The abdomen experiences intra-abdominal pressure, which varies according to the volume of organs, respiration, muscle activation and any physiological activity. As a consequence, the abdomen must resist forces exerted by this pressure, which can at times be high when coughing or vomiting, or during pregnancy. Certain illnesses such as obesity, paired with high intra-abdominal pressure, can lead to a hernia forming.
A hernia is when an organ, such as the small intestine, pushes through a natural opening, leaving its original cavity. It is a pathological protrusion, most often caused by weakness in the tissue that fails to resist the pressure from the organ. Factors such as obesity or repeatedly carrying heavy loads can increase this internal pressure, thereby making it more likely for the balance between tissue and organs to be disrupted.
It is a common condition, accounting for over 100,000 operations in France in 2020. If a hernia worsens, it can lead to bowel obstruction, which is why surgery is often preferred as a prophylaxis (preventively). Surgery involves reducing the protrusion and returning the intestine to its cavity.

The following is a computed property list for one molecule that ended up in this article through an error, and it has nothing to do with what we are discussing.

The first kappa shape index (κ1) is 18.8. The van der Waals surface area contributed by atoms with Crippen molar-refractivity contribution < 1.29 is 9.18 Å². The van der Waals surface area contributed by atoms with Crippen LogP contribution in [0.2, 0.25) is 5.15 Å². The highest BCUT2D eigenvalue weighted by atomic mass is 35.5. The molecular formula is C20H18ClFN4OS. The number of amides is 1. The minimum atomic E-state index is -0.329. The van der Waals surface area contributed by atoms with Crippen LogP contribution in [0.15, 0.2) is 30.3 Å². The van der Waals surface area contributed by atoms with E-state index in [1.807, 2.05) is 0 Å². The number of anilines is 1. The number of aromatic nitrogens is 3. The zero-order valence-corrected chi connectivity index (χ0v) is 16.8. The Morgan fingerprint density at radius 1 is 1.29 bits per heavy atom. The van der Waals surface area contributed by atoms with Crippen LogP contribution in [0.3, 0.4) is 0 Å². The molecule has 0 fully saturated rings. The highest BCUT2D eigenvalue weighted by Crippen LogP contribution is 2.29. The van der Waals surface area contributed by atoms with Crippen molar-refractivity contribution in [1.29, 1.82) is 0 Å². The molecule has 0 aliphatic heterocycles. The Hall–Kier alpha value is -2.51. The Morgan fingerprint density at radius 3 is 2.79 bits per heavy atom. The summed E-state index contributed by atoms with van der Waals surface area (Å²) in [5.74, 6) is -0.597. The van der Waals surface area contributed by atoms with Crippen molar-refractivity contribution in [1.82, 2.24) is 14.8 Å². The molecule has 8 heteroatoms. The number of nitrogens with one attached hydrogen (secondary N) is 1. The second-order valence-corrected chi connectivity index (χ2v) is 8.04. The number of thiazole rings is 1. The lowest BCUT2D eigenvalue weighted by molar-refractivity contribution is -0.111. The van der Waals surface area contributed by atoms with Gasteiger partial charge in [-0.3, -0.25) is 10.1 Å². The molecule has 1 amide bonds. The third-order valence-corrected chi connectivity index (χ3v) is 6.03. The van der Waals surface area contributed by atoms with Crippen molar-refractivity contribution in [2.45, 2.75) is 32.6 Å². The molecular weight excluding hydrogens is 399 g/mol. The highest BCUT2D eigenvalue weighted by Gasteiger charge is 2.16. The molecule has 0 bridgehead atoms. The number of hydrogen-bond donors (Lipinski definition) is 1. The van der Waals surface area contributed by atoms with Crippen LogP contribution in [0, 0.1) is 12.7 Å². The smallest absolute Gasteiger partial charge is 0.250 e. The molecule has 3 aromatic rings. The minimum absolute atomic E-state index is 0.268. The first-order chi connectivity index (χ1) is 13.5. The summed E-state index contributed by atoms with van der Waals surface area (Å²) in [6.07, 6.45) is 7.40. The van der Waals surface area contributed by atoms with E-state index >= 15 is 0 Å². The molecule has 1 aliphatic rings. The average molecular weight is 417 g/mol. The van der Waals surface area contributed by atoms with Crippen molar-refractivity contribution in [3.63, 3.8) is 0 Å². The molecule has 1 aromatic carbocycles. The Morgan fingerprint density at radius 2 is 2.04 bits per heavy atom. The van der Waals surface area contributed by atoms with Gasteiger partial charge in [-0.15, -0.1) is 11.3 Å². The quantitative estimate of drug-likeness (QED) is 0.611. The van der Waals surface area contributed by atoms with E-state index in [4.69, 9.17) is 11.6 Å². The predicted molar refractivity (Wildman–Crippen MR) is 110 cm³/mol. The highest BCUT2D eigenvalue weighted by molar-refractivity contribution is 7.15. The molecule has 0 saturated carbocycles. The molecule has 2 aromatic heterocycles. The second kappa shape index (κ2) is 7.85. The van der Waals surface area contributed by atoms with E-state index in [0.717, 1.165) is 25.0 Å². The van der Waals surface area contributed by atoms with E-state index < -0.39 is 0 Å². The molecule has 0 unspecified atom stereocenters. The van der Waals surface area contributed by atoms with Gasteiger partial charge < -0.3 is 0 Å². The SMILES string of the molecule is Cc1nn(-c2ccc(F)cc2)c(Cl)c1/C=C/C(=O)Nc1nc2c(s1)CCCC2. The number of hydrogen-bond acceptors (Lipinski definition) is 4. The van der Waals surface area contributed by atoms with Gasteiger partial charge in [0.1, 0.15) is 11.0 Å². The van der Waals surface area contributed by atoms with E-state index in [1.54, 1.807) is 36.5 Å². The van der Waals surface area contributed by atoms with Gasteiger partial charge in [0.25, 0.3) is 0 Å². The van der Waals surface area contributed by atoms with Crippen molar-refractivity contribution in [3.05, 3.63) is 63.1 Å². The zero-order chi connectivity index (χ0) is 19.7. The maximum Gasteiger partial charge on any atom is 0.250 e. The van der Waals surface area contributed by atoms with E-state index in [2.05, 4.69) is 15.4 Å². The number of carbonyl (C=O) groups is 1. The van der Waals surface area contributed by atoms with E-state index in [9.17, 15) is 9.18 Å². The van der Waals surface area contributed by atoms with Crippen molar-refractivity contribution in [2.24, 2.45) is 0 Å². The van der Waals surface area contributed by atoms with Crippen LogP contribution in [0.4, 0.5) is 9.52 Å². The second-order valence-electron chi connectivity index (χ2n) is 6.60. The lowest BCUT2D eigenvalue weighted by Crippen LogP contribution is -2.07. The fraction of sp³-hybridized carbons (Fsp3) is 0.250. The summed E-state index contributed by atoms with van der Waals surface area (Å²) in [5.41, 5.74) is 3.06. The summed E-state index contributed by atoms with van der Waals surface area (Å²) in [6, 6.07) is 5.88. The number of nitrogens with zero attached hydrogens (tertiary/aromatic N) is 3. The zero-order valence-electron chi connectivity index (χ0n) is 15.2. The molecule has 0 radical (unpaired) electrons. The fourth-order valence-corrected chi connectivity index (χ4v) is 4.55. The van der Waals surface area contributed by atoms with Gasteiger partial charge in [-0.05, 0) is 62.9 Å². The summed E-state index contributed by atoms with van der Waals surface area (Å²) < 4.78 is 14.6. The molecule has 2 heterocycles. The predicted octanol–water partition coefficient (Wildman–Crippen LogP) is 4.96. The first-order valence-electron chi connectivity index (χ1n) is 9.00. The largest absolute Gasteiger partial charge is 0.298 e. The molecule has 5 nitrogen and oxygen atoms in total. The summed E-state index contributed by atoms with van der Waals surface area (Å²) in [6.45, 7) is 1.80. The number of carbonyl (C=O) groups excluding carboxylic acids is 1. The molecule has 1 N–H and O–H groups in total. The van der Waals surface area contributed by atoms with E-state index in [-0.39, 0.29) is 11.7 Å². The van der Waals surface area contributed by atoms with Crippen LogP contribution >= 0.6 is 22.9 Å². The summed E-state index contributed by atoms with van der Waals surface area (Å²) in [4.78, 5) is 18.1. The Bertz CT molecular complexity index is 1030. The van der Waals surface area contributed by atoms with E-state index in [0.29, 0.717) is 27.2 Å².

Inguinal hernias are when the hernia is located just above the groin crease, whereas femoral hernias are located below the groin crease. Umbilical hernias occur near the navel, and lastly, epigastric hernias are located between the abdominal muscles, above the navel. In general, femoral hernias are more common in women and more complicated than inguinal hernias, which are more common in men. Umbilical hernias often occur after the umbilical orifice does not close correctly, and are therefore more common in infants.
Reducing hernias after abdominal surgery
After abdominal surgery, the resistance and mechanical behavior of the abdominal wall may be disrupted, which can lead to an incisional hernia (also known as an ‘eventration’). During a laparotomy (vertical incision of the abdomen), the linea alba (connective tissue between the rectus abdominis) presents areas of weakness after scarring over, which may later reopen. Such incisions of the abdomen may be necessary in around a hundred operations (organ transplant, cesarean section, etc.) and yet they lead to up to 11% of incisional hernias.